188.8.131.52 Integrated coastal zone management (ICZM)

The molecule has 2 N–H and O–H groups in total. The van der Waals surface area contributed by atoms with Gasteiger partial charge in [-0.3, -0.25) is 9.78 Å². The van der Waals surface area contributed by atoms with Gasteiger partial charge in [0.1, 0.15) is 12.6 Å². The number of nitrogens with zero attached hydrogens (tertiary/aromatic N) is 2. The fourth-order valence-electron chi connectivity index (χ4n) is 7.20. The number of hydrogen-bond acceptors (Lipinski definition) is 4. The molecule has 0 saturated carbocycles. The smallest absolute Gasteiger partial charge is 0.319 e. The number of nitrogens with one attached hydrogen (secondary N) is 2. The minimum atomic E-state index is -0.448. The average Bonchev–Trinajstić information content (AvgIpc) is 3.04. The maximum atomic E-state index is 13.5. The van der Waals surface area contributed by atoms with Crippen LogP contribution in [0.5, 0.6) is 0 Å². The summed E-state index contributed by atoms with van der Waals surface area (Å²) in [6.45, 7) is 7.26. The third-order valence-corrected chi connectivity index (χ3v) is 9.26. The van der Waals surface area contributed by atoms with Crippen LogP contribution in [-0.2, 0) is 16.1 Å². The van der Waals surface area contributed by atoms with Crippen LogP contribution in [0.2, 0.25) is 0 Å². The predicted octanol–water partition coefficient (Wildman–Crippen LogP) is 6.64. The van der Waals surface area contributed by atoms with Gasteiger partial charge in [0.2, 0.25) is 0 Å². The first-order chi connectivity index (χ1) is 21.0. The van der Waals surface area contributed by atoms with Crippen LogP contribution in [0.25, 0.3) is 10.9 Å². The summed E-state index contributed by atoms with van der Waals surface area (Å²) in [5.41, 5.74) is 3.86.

ICZM provides a major opportunity to address the many issues and challenges identified above. Since it offers advantages over purely sectoral approaches, ICZM is widely recognised and promoted as the most appropriate process to deal with climate change, sea-level rise and other current and long-term coastal challenges (Isobe, 2001; Nicholls and Klein, 2005; Harvey, 2006b). Enhancing adaptive capacity is an important part of ICZM. The extent to which climate change and sea-level rise are considered in coastal management plans is one useful measure of commitment to integration and sustainability. Responses to sea-level rise and climate change need to be implemented in the broader context and the wider objectives of coastal planning and management (Kennish, 2002; Moser, 2005). ICZM focuses on integrating and balancing multiple objectives in the planning process (Christie et al., 2005). Generation of equitably distributed social and environmental benefits is a key factor in ICZM process sustainability, but is difficult to achieve. Attention is also paid to legal and institutional frameworks that support integrative planning on local and national scales. Different social groups have contrasting, and often conflicting views on the relative priorities to be given to development, the environment and social considerations, as well as short and long-term perspectives (Visser, 2004).